Stablecoins: A Simple Guide For Beginners

You have probably heard about USDT and other fiat-pegged cryptocurrencies, or even have some in your portfolio. Those are stablecoins, a highly popular digital asset that is also held in high esteem within regulators.

Here’s everything you need to know about these special coins.

What are stablecoins?

Stablecoins are a type of cryptocurrency that serve as a bridge between digital money and real-world assets. Typically, stablecoins should be pegged one-to-one and hold their value with underlying fiat currencies like the US dollar, euro, yen, etc. Fiat money is expected to be kept on banking accounts of the issuing firms.

What stablecoins are there?

There are many different types of stablecoins in the market with the respective backing of their underlying fiat currencies or commodities — hard physical assets such as gold or silver. 

However, there are also crypto-collateralized, or algorithmic stablecoins like Maker’s DAI. Let’s explore them all.

Fiat-backed coins

This type of stablecoins is backed by and relies on a one-to-one ratio with its corresponding fiat currencies. The examples are Tether USDT and Circle USDC. They are the most popular stablecoins nowadays, and the largest players by market capitalization with $66 billion and $55 billion respectively.

To ensure the proper performance, fiat-pegged stablecoins must be thoroughly backed and transparently audited by trusted third parties. 

Commodity-backed stablecoins

These stablecoins are backed by physical assets such as precious metals — certified gold or silver reserves. Some less popular coins are pegged by commodities, for example, crude oil or natural gas. Still, metals-backed cryptocurrencies are among the top-ranking ones, with Tether Gold (XAUT) and DigixGlobal (DGX) heading the list.

Algorithmic stablecoins

The most decentralized type of stablecoins, algorithmic, is considered to be the most trustworthy by many advanced crypto users. Algorithmic stablecoins focus on improving market price stability through pre-programmed supply for matching asset demand.

They are backed by other cryptocurrencies, and smart contracts on the Ethereum blockchain automatically stabilize their value.

Maker’s DAI is thought to be the most trusted decentralized stablecoin. It runs on Ethereum and aims to support a value of $1.00. Unlike fiat-pegged centralized stablecoins, DAI isn’t backed by US dollar reserves.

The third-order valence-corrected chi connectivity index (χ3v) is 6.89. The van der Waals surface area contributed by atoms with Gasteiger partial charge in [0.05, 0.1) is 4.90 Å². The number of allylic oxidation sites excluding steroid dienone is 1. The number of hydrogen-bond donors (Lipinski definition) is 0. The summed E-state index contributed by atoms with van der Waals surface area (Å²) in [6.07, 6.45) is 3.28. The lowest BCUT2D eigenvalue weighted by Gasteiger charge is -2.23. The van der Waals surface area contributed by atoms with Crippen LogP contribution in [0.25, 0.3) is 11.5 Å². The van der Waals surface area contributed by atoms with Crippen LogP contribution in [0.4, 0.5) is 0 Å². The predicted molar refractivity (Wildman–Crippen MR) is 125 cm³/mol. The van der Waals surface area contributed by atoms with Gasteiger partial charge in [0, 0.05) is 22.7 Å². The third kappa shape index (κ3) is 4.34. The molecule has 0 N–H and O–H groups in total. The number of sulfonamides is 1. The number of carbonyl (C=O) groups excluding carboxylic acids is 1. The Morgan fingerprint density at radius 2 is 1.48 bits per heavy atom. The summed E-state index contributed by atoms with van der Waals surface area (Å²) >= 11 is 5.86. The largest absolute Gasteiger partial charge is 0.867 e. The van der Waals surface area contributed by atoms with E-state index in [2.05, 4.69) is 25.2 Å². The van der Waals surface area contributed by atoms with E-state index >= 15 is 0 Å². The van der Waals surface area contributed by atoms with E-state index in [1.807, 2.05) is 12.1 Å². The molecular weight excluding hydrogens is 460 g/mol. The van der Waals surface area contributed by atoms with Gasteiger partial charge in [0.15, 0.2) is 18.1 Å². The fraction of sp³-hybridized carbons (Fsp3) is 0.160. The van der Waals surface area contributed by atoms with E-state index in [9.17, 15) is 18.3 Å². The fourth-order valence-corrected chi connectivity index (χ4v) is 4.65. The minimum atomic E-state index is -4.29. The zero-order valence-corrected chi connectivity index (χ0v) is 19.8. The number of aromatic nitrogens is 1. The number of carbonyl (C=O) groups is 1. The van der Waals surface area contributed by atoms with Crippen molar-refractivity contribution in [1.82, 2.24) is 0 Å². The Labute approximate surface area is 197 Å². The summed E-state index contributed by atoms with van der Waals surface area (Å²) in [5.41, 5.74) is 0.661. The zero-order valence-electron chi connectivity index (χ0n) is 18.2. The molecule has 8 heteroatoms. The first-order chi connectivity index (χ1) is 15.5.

Stablecoins and governments

Surprisingly, the idea of connecting real-world currencies to their blockchain-based analogues has been welcomed in many countries. The most recent example is the UK, which upgraded its regulation toward stablecoins. They now are ‘digital settlement assets’, which means they have potential to develop into a widespread means of payment.

In the US, the regulatory landscape for stablecoins is marked with uncertainty. However, stablecoins as a technology have achieved significant success, especially in the banking sector.

Meanwhile, in the EU stablecoins are still neither prohibited, nor regulated. Only Switzerland and Malta have built a friendly environment for their circulation.

Are stablecoins safe to invest in?

Normally, stablecoins maintain their pegged value and are less susceptible to volatility than cryptocurrencies like Bitcoin and Ethereum. The issuing firm should guarantee it by keeping each user’s coin in fiat equivalent on its banking account.

Unfortunately, there were cases where stablecoins failed to maintain their value because of hacks and liquidity issues. 

For instance, once-popular algorithmic stablecoin terraUSD (UST), which was supposed to maintain a $1 price, fell to $0.35 in May 2022. Its companion token LUNA, meant to stabilize UST’s price, also collapsed to a few cents. That happened because $2 billion worth of UST appeared to be unstaked (taken off the blockchain protocol), leading to liquidation of coins.

So, how to use stablecoins?

By definition, stablecoins can’t grow in price with time, unlike typical cryptocurrencies. But they can be a good option if you want to protect your fiat money from inflation by purchasing digital US dollars.

Another great use case is trading stablecoins in pairs with other cryptocurrencies on exchanges. Typically, crypto/crypto pairs (e.g. USDT/BTC) are charged with less fees than fiat/crypto trading pairs (euro/BTC). 

And the last, but not the least reason to invest in stablecoins is faster and cheaper P2P transactions. Indeed, sending money to another person via crypto wallet can save much time and dollars, compared to bank transfers.